The thing wearing Jason’s skin gave a sick, evil grin and walked past her. She held her breath as his rotting stench wafted in her face, and the moment his back was turned, she fled. The sound she describes coming from him was eerily reminiscent of what I’d heard only hours before. She was barely able to make it to her ATV before he was on her heels.

She reported the incident at base-camp, and the old-timers filled her in just like she did for me – except she had provided a missing link in their information. Knowing what hunts you can be the difference in life and death. That night, twenty-seven men went into the forest; only sixteen returned, but Teri was told she wouldn’t see Jason again.

There are hundreds of Cryptids with information available, but we got stuck with a rare one. Most monsters are born as what they are, but Vetti are created. They begin as humans; when someone suffers unimaginable anguish – the type bred from years of brutal torture or a life of enslavement – they become consumed with fury and hatred. When they are finally granted the sweet release of death, their souls are doomed to wander the Earth as vengeful spirits. They know nothing but the desire to share their endless pain with others, and that pain is like catnip to Harpies. Yes, Harpies are real, but I don’t have time to make this a double creature-feature; you can research those for yourself.

Information on what the Harpies do after locating the spirit is vague, but whether it merges with or transforms the spirit – the end result is a Vetti. These things exist purely to cause misery; they should be avoided at all costs. Destroying one is extremely difficult, but barring a few exceptions they normally hunt alone. Their bloodlust isn’t the most dangerous aspect of these creatures; they can do much worse than kill. No one is sure of the commonality between victims, but on rare occasions – such as with Jason Fuller – the corpses are possessed.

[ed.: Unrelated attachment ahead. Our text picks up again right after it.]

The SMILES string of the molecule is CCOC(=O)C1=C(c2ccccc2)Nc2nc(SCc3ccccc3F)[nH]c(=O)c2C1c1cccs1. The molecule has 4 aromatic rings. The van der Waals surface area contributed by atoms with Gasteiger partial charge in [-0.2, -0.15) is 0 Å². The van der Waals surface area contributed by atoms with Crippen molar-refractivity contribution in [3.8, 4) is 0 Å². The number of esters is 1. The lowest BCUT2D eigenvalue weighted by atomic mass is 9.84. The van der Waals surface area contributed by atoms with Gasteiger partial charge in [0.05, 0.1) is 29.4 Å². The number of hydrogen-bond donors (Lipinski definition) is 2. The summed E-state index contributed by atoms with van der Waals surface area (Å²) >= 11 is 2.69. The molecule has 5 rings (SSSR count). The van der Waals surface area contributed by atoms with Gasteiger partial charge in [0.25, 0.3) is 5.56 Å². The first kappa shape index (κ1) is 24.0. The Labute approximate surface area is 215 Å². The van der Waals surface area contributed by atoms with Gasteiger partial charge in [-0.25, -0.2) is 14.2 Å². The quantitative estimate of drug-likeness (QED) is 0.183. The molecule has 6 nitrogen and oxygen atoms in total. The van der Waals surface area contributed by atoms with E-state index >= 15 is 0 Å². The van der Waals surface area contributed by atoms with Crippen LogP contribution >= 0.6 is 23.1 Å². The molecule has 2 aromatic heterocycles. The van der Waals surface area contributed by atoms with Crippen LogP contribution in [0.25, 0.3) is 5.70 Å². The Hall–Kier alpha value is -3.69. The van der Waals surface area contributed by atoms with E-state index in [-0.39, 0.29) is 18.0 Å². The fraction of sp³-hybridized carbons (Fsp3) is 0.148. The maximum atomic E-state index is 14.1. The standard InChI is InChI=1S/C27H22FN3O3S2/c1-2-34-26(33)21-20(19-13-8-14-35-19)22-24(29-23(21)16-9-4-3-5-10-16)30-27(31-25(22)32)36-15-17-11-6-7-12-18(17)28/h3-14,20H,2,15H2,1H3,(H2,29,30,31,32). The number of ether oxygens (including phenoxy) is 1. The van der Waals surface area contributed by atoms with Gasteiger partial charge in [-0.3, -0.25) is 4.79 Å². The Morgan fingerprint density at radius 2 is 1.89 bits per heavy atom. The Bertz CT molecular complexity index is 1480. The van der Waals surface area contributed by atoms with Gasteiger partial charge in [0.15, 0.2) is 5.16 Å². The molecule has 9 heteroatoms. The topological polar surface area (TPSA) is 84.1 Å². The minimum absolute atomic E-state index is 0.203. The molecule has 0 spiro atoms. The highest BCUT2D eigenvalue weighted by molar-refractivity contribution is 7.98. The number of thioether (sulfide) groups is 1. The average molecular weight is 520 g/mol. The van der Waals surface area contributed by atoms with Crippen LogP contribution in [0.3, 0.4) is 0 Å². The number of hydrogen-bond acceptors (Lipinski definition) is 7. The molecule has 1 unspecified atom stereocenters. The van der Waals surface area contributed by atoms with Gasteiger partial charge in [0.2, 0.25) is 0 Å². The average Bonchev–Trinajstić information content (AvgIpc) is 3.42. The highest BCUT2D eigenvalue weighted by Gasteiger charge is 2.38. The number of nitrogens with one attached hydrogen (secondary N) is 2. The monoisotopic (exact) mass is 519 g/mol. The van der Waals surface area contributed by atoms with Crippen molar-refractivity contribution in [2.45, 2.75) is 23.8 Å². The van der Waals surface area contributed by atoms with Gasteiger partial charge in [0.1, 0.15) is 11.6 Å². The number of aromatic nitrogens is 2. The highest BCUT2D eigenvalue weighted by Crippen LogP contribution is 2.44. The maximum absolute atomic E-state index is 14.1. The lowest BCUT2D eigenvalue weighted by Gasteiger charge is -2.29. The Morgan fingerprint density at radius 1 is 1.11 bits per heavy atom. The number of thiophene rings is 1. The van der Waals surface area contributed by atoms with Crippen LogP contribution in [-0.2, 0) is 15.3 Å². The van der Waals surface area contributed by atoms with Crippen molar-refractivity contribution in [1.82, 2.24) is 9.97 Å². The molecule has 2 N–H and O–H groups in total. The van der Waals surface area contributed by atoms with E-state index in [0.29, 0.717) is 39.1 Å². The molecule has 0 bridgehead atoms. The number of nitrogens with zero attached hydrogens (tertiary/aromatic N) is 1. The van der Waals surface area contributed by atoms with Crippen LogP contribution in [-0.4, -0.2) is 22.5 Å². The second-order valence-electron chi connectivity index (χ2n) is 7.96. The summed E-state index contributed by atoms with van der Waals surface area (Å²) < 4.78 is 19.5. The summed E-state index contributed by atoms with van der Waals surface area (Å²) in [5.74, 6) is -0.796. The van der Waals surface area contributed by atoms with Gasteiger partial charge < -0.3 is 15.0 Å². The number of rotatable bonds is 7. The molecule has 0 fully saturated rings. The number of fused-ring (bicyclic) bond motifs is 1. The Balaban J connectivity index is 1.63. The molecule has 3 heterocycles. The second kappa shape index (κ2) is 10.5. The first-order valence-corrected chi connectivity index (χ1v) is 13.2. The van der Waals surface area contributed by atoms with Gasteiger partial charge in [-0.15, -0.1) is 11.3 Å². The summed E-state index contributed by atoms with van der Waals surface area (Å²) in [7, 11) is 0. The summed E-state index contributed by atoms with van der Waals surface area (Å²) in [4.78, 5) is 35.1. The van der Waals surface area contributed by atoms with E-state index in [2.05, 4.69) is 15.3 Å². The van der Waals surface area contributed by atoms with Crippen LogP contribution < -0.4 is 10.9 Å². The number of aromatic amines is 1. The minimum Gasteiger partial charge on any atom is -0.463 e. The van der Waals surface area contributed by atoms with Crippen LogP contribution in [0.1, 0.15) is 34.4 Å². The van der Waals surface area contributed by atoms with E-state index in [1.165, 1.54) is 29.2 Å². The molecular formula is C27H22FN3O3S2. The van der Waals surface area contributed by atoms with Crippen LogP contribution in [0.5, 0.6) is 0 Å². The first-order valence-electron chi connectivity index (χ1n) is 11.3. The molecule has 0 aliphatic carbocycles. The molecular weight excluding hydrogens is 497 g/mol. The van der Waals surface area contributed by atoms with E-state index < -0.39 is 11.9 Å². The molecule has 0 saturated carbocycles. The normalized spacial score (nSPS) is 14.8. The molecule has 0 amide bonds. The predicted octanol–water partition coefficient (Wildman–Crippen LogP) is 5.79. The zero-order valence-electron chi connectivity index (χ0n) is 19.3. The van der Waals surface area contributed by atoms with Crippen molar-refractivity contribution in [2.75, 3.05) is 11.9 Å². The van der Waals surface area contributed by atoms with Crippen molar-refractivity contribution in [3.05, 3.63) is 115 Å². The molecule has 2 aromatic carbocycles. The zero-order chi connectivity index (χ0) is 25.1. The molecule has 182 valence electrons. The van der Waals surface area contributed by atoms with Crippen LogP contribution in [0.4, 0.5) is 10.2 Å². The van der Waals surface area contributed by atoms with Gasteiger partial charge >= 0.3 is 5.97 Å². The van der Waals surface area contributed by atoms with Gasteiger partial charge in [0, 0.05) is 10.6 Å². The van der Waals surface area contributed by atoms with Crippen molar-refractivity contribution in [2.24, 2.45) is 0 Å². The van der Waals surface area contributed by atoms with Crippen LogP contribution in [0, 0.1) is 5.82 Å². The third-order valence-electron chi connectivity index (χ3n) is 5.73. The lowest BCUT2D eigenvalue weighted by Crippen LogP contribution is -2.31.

I know my brother is dead; that’s not why I keep studying and searching. I need to confirm Eric’s body isn’t being used, and to put whatever I do find out of its misery. If I die in the process, so be it, but I’m taking that thing with me. If I can take it down with hollow points, I’ll let fire take care of the rest. I have a shovel, two cans of gasoline, plenty of ammunition, and a few blades for good measure. If I don’t make it back, I’m sorry; I wish I had been a better son and brother.


Posted one hour later:

Sorry to worry anyone who heard that… unusual message before; I was rehearsing for a play! Everything is fantastic here. Please come for a visit, and let me show you around our beautiful park. Remember, ask for Nate!